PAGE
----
Why Choose Retinol?
Retinol is one of the most common types of retinoids because it is available over-the-counter and less likely to be irritating for "beginners." After all, it is possible to have too much of a good thing. With too much retinol, you may end up with red, irritated, and peeling skin. When used with precaution, however, retinol has the potential to be one of the best preventative and proactive solutions for your skin—no matter your age.
Is Retinol Dangerous?
Many people are intimidated by retinol because it has long been associated with peeling, flaky skin. In reality, retinol is a well-researched ingredient with established credibility in the medical community. As far as we know, there are no long-term adverse effects from retinol use. While there are some side effects that some may consider unpleasant (having symptoms "get worse before they get better" is not uncommon), these are typically managed easily with proper preparation.
What Retinoids Work Best for Anti-Aging?
It is never too early to begin using retinol for anti-ageing purposes. However, different types of skin benefit from different types of retinoids. Skin that is mature may need prescription-strength products, such as tretinoin and retinoic acid. These can be up to 100 times more potent than over-the-counter retinol products. However, those seeking preventative care may do best to start with gentler, medical-grade retinol before working their way up. Those types of retinol are milder in dose or are encapsulated for a slower release. For those with young skin, it is better to go slow.
What Is Vitamin A?
Vitamin A is an essential nutrient that comes in two types: retinoids and carotenoids. The body converts both types into retinol and either store it in the liver or transports it throughout the body. When applied topically, retinol can increase skin cell turnover and stimulate collagen production.
What Are the Side Effects of Retinol?
It is a common misconception that retinol thins skin. Rest assured, however, this is not true. Because retinol stimulates collagen production, your skin will actually thicken and become stronger after you add it to your routine. Generally, peeling and flaking are most severe when you begin using retinol and eventually subside. Likewise, because your skin needs to acclimate to retinol, acne may worsen before it improves. Other common side effects include skin dryness. However, you may be able to manage this symptom and others with a diligent moisturizing routine.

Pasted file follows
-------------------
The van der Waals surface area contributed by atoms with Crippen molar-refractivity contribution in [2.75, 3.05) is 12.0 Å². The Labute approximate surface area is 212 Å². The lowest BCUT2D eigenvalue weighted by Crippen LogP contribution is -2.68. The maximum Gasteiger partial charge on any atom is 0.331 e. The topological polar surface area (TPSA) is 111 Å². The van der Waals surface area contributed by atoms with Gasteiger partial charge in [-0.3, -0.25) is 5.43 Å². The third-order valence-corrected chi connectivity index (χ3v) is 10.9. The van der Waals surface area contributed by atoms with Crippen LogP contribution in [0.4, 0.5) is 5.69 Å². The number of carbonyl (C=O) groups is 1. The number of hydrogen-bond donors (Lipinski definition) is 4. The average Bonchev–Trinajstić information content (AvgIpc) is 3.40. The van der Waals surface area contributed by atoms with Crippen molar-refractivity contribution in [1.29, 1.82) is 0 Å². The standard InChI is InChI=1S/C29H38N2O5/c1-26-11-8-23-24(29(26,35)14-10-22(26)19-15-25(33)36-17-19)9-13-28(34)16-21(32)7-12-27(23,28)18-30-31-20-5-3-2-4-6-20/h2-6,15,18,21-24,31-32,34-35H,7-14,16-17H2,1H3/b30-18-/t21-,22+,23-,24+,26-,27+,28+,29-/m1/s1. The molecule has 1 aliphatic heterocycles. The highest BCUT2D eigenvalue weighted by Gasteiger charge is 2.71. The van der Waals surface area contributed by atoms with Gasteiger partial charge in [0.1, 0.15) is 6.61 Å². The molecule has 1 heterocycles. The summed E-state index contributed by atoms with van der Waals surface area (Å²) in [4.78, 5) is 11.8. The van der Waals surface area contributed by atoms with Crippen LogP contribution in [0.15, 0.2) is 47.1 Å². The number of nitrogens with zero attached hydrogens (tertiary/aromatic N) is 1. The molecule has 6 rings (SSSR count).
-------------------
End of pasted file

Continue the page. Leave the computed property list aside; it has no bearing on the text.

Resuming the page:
Can You Be Too Young to Use Retinol?
It is always better to prevent problems than to try to reverse them. There are no known adverse effects of kids or teenagers using retinol. In youth, self-esteem often suffers because of acne. A good skincare routine can prevent that, making increased confidence yet another hidden perk of retinol. (You may also benefit from taking our skin quiz, no matter your age.)
What Type of Retinoid Should I Use?
In addition to retinol, there are many other types of retinoids available on the market. Those with particularly sensitive skin may want to consider beginning with retinoid esters (e.g. retinyl palmitate) before working their way up. Adapalene is an over-the-counter product particularly well-suited to those with acne, as it works to slow excessive growth and desensitize the skin to inflammation.
When Will Retinol Start Working?
How long it takes to see results depends on a variety of factors, including but not limited to your skin type, the dosage of the product, and how much product is used. In general, you can expect to see the benefits of retinol after about 12 weeks of consistent use. Do not assume that more is better, as this can lead to disastrous results. Your best bet when using retinoids is to build up a tolerance. Start slow and work your way up. You do not necessarily have to use prescription-strength retinoids to see results. On the contrary, using a retinoid that is too strong can bring about more annoying (and unnecessary) side effects. Remember: Slow and steady wins the race!
How Can I Be Sure I'm Getting High-Quality Retinol?
It should come as no surprise that some people are taking advantage of the retinol craze by selling counterfeit products on Amazon or eBay. If it sounds too good to be true, it probably is. The only way you can make sure you get high-quality, authentic products are to buy from reputable, authorized sellers like The Skin Spot. Don't risk your skin’s health for a good deal.